The training set was composed of measurements of activating phosphorylation events on seven measured phosphorylated proteins or groups of protein isoforms [the kinase Akt, the mitogen-activated protein kinase (MAPK) family members ERK1 and -2, which are detected with the same antibody and denoted as ERK1/2; JNK1, -2, and -3, which are detected with the same antibody and denoted as JNK; p38; the MAPK kinase MEK1; inhibitor of nuclear factor κB (NF-κB) (denoted as IKB); and heat shock protein HSP27] observed at three time points (0, 30, and 180 min) after stimulation by one of four ligands [transforming growth factor–α (denoted as TGFa), insulin-like growth factor 1 (IGF1), tumor necrosis factor–α (denoted as TNFa), or interleukin-1α (denoted as IL1a) in human hepatocellular liver carcinoma HepG2 cells (). Measurements were obtained with and without pretreatment of cells with potent and relatively specific small-molecule inhibitors of cytosolic kinases (p38i, MEKi, PI3Ki, and IKKi, where “i” denotes inhibitor) that inhibited p38, MEK1, phosphatidylinositol 3-kinase (PI3K), or inhibitor of nuclear factor κB (IκB) kinase (IKK) as described (6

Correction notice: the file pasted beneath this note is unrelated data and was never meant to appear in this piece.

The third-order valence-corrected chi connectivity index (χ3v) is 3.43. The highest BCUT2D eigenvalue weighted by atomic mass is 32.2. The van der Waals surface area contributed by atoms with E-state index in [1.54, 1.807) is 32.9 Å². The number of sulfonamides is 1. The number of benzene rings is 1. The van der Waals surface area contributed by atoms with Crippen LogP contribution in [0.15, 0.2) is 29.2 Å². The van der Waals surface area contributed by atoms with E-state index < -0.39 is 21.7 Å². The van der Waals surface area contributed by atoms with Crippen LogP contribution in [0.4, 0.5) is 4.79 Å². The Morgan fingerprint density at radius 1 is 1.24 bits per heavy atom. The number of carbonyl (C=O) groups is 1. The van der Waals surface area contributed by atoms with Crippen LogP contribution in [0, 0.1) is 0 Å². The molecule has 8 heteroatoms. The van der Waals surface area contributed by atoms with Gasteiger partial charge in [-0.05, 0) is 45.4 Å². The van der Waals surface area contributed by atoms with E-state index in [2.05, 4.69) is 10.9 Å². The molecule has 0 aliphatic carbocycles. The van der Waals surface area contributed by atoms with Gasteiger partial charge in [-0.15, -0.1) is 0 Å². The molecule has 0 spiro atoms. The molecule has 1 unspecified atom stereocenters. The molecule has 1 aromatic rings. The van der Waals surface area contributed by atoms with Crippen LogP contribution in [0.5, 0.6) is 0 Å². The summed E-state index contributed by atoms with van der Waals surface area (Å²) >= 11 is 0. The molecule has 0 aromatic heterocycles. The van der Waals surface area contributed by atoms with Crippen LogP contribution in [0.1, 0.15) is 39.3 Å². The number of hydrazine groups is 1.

). Participants attempted to predict phosphorylation measurements of the same seven proteins at 30 min after stimulation by various individual and pair-wise combinations of the ligands, in the presence of pair-wise combinations of the inhibitors (12
). The experimental conditions comprising the training set were mutually exclusive with the experimental conditions comprising the test set. The complete challenge description and the data can be obtained from the DREAM project Web site (http://www.the-dream-project.org
The DREAM4 Challenge and resulting network